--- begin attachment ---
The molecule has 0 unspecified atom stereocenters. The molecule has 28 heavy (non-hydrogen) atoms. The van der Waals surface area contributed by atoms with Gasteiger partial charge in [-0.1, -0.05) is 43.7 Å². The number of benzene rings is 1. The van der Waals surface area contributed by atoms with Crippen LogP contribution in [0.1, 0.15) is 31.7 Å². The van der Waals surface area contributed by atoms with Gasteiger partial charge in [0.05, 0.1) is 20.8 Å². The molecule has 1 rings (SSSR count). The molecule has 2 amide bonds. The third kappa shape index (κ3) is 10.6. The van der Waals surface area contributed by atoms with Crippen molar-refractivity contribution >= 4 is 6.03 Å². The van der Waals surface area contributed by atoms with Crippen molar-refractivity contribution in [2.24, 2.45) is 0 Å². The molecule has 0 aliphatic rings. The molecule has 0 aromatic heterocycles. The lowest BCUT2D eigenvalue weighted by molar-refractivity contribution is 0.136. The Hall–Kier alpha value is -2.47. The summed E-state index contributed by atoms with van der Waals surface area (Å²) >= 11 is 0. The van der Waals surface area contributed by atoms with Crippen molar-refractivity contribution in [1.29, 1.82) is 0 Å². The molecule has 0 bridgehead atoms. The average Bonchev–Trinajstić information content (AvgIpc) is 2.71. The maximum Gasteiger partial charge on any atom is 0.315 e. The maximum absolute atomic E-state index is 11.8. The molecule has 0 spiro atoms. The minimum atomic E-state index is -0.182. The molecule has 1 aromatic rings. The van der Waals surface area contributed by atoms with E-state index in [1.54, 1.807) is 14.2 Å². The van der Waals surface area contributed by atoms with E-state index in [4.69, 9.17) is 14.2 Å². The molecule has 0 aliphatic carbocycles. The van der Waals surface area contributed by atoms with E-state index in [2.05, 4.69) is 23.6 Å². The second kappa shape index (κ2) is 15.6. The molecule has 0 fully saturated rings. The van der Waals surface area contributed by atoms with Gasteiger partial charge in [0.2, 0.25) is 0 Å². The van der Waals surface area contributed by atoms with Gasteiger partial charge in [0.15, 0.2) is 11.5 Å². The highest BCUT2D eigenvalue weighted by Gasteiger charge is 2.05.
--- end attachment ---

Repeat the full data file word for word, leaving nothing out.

The molecule has 0 unspecified atom stereocenters. The molecule has 28 heavy (non-hydrogen) atoms. The van der Waals surface area contributed by atoms with Gasteiger partial charge in [-0.1, -0.05) is 43.7 Å². The number of benzene rings is 1. The van der Waals surface area contributed by atoms with Crippen LogP contribution in [0.1, 0.15) is 31.7 Å². The van der Waals surface area contributed by atoms with Gasteiger partial charge in [0.05, 0.1) is 20.8 Å². The molecule has 1 rings (SSSR count). The molecule has 2 amide bonds. The third kappa shape index (κ3) is 10.6. The van der Waals surface area contributed by atoms with Crippen molar-refractivity contribution >= 4 is 6.03 Å². The van der Waals surface area contributed by atoms with Crippen molar-refractivity contribution in [2.24, 2.45) is 0 Å². The molecule has 0 aliphatic rings. The molecule has 0 aromatic heterocycles. The lowest BCUT2D eigenvalue weighted by molar-refractivity contribution is 0.136. The Hall–Kier alpha value is -2.47. The summed E-state index contributed by atoms with van der Waals surface area (Å²) >= 11 is 0. The van der Waals surface area contributed by atoms with Crippen molar-refractivity contribution in [1.29, 1.82) is 0 Å². The molecule has 0 bridgehead atoms. The average Bonchev–Trinajstić information content (AvgIpc) is 2.71. The maximum Gasteiger partial charge on any atom is 0.315 e. The maximum absolute atomic E-state index is 11.8. The molecule has 0 spiro atoms. The minimum atomic E-state index is -0.182. The molecule has 1 aromatic rings. The van der Waals surface area contributed by atoms with E-state index in [1.54, 1.807) is 14.2 Å². The van der Waals surface area contributed by atoms with E-state index in [4.69, 9.17) is 14.2 Å². The molecule has 0 aliphatic carbocycles. The van der Waals surface area contributed by atoms with E-state index in [2.05, 4.69) is 23.6 Å². The second kappa shape index (κ2) is 15.6. The molecule has 0 fully saturated rings. The van der Waals surface area contributed by atoms with Gasteiger partial charge in [0.2, 0.25) is 0 Å². The van der Waals surface area contributed by atoms with Gasteiger partial charge in [0.15, 0.2) is 11.5 Å². The highest BCUT2D eigenvalue weighted by Gasteiger charge is 2.05.